It was a day full of new experiences and hopes are running high for what is afoot in the coming weeks, especially our trip to Avignon. Look out for photos from that excursion in our next blog post!

Cistercian Abbey and Les Rencontres

In rounding off the second week of the program, we made the last of our excursions before the few remaining sessions leading up to the presentations. First, the photographers, along with a few extra students, had the pleasure of visiting the city of Arles for the Les Rencontres festival. In going to the premier photography festival in the world, those who traveled were able to see contemporary photographers and their work whilst also viewing more retrospective pieces such as the early work of Annie Leibovitz. Les Rencontres provided the photographers a fantastic insight into professional fine-art photography and illuminated the different methods they can use to group and present their work for their final exhibition.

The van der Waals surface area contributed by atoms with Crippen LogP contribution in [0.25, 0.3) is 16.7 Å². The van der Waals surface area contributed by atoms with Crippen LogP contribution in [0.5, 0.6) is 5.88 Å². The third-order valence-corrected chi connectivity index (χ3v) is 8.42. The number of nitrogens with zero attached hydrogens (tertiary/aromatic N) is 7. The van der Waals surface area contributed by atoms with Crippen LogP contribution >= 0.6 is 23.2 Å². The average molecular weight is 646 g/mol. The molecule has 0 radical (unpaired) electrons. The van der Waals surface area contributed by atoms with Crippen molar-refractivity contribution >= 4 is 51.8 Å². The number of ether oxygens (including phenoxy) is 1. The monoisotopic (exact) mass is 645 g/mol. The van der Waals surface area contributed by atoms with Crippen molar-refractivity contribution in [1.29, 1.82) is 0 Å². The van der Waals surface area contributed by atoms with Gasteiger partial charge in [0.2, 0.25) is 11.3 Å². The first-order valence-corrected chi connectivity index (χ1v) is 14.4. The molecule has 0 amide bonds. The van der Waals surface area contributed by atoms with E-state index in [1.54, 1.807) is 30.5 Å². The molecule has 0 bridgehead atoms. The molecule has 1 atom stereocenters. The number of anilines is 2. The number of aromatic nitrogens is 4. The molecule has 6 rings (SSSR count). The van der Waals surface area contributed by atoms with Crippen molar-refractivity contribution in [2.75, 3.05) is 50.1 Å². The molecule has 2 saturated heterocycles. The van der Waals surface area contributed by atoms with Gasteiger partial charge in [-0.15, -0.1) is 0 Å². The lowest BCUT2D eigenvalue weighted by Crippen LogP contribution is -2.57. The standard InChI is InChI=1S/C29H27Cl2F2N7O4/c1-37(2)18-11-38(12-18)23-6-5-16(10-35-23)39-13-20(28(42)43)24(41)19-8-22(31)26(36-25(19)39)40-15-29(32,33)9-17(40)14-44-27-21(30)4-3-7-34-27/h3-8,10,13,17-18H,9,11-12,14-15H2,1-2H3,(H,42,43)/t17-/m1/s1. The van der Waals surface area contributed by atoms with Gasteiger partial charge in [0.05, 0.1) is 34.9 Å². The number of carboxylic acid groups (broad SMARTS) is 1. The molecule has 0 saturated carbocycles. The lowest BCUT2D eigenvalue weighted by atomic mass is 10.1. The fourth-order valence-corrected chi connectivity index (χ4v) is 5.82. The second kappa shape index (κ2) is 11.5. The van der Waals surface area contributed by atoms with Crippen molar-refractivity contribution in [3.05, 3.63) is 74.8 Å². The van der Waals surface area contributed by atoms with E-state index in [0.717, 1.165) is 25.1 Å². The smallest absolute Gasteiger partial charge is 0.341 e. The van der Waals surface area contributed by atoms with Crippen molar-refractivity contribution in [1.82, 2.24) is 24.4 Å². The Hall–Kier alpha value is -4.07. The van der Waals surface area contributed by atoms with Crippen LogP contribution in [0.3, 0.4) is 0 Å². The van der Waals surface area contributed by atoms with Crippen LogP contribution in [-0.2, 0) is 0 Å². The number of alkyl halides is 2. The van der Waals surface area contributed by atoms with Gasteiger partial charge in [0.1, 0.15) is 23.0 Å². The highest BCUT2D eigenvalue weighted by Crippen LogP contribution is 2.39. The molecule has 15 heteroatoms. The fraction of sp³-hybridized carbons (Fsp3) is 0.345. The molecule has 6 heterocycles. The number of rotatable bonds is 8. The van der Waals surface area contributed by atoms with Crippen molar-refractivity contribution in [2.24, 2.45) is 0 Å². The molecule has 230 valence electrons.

Meanwhile, drawing and paintingalong with the architecture students traveled further into the Ardèche to visit the Cistercian Abbey of Mazan. Built in the 12th century, Mazan was the predecessor to the now famous Abbey de Sénanque. Upon arrival, staff and students were both surprised to see the Abbey partially converted into a contemporary art instillation for Le Partage des Eaux program featuring across the region. As can be seen in the photographs, the artist painted Mazan with gold circles, which can only be fully viewed at specific viewpoints in the surrounding hillsides.

Nevertheless, both staff and students quickly set to touring the grounds and beginning the days work. The architecture students were given a watercolour perspective tutorial, while at the same time, the drawing and painting members toured the Abbey’s grounds and settled on their own spot for an acrylic study. The trip to Mazan provided another great insight into the culture and history of the Ardèche, whilst giving both groups the chance to supplement their already growing body of work.